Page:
Original post : June 25, 2015

You know what you need to do

Do it

"I know what I should be doing. I need to get on and do it."

Oh if ever a sentence captured the most fundamental issue facing so many businesses, this is the sentence.

It could probably be written on the gravestone of many failed businesses and it will probably be the epitaph for many businesses struggling right now.

But is it really as simple as that? Is marketing just a case of getting on and doing what you already know you should be doing?

Well lets start with what we know - things that apply to all businesses:

  • Not everyone wants to or can buy what we're selling
  • Those who do or may do probably don't want to buy right now (right this minute)
  • We usually don't know when they will want to buy
  • There are other people offering similar things to us
  • To get them to buy from us rather than someone else we need to give them a good reason

Given these facts of business life it would be pretty easy to conclude the following:

  1. We have to make sure that those people who want to, and have the wherewithal to buy, know about us
  2. We definitely need to make them aware of us when they are ready to buy
  3. We need to explain exactly why they should buy from us rather than someone else and we need to do this better than the competition

What more can we deduce from these statements?

Number 1 suggests:

  • We need to know who these people are. Who are they? Where are they? How can I identify them? Where do they go? What do they do? What do they like? Can I make friends with them?
  • We need to identify ways of communicating with them - but just them. Not everyone because most of everyone will never be my customers. And anyway we couldn't afford to contact everyone.
  • We need to make sure that the communication helps them keep us in mind and think favourably when they do come to buy

Number 2 suggests:

  • We need to determine if there's a way to know when they may be buying. Sometimes we can - seasonal products and services will have some sort of uniformity about timescales. Some products are associated with specific events - ask an ambulance chasing lawyer!
  • If we can identify a time when people will buy then our communication needs to be targeted at that time
  • If the buying time (as it is for lots of products) has no specific time associated (or at least one that we can't identify) then our only hope is to be communicating all the time

Number 3 suggests:

  • We need to understand why someone buys what we are selling - what is the benefit or benefits they get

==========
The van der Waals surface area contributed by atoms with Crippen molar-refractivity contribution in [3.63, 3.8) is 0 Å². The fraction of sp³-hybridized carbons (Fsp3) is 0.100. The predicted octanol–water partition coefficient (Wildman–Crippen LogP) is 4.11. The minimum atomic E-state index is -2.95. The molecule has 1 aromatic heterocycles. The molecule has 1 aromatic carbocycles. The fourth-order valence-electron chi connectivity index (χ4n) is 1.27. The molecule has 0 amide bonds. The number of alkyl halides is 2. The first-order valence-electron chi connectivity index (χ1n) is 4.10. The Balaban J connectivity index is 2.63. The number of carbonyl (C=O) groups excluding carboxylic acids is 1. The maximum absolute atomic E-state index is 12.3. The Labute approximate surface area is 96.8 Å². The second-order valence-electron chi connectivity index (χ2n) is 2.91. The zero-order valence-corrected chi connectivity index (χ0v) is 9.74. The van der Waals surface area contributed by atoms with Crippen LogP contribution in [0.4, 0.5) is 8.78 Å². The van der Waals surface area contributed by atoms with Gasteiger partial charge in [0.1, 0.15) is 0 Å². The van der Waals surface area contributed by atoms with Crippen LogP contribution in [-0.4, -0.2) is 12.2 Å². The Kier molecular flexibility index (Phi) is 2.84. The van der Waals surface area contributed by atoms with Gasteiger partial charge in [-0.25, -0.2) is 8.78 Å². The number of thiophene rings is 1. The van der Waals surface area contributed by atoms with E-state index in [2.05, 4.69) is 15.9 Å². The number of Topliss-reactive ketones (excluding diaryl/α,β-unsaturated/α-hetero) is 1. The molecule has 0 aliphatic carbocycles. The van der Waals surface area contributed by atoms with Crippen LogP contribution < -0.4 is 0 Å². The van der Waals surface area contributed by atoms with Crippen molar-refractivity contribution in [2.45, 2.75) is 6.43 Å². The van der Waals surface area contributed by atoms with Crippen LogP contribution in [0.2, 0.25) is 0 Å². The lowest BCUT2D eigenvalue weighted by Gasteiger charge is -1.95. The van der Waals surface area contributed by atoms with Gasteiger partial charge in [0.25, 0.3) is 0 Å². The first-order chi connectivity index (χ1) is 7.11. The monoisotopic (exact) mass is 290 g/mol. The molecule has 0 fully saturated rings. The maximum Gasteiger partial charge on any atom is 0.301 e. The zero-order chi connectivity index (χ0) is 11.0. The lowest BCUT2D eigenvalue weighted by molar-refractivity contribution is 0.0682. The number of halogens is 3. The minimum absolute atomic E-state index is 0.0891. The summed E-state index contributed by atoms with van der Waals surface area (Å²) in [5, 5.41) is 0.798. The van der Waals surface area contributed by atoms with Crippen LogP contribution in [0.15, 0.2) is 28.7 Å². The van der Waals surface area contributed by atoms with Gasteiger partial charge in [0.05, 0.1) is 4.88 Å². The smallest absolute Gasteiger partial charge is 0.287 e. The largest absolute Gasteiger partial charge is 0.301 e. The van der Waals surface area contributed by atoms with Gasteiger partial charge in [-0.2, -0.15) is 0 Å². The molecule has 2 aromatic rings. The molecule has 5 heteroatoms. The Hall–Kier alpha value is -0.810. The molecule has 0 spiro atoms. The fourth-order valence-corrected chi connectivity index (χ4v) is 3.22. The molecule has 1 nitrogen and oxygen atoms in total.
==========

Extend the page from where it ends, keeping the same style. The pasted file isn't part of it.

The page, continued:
• We need to understand the messages our competitors are giving and make ours better
  • We need to clearly explain in really compelling ways why they get more benefit from us than anyone else
  • We actually have to be able to deliver against all the promises we've made
  • We need to do that profitably at a price the customer is happy to pay

Does that all make sense? Are my conclusions fair? I don't think it would be hard for most business people to look at the problem and draw pretty similar conclusions.

So yep - fantastic! We know what to do, we just need to get on with it.

So what stops us?

It's easy enough to know what needs doing. In my experience the problem comes when we start thinking about HOW we're going to do it.

  • How am I going to work out who I should be targeting?
  • How can I find out more about them?
  • How can I understand when they will buy?
  • How can I discover why they buy - specifically what are the key benefits they're seeking?
  • How can I find out what my competitors are up to and what they are communicating to my target market?
  • How can I craft really compelling messages?
  • How can I get these messages to the right people?
  • How can I be certain that I can deliver the products and services my customers need with the service they expect?
  • How do I know if I can make a profit?
  • How can I price what I sell to get the most profit?

Now marketing isn't rocket science and there is a huge volume of helpful literature out there to help with the "How"s but it does take time, effort and resources. If you can you should get someone who is already an expert to help you with it.

If you can't then you should try to eat the elephant one slice at a time. Pick one small thing that you think you should do and learn something about how to do it well then try doing it. Marketing is all about experiment and you'll find that some things work better than others but doing something is usually better than doing nothing so long as you're testing and analysing as you go.

So rather than "I know what I should be doing" think "I know what I should be doing, I need to find out how to do it really well."

Then you really can beat yourself up if you don't do it!




Jim Hunt AuthorJim Hunt is a professional marketer with many years experience in building businesses large and small. As a speaker, trainer and practitioner he aims to explain marketing theory clearly and show how it can be applied in practice to deliver better results from your marketing investment. You can connect with Jim on LinkedInFacebookTwitter and Google+.


Thanks, Jim Hunt for sharing such a nice article post.
Comment by iPhone app development company - Oct 24, 2018 07:59
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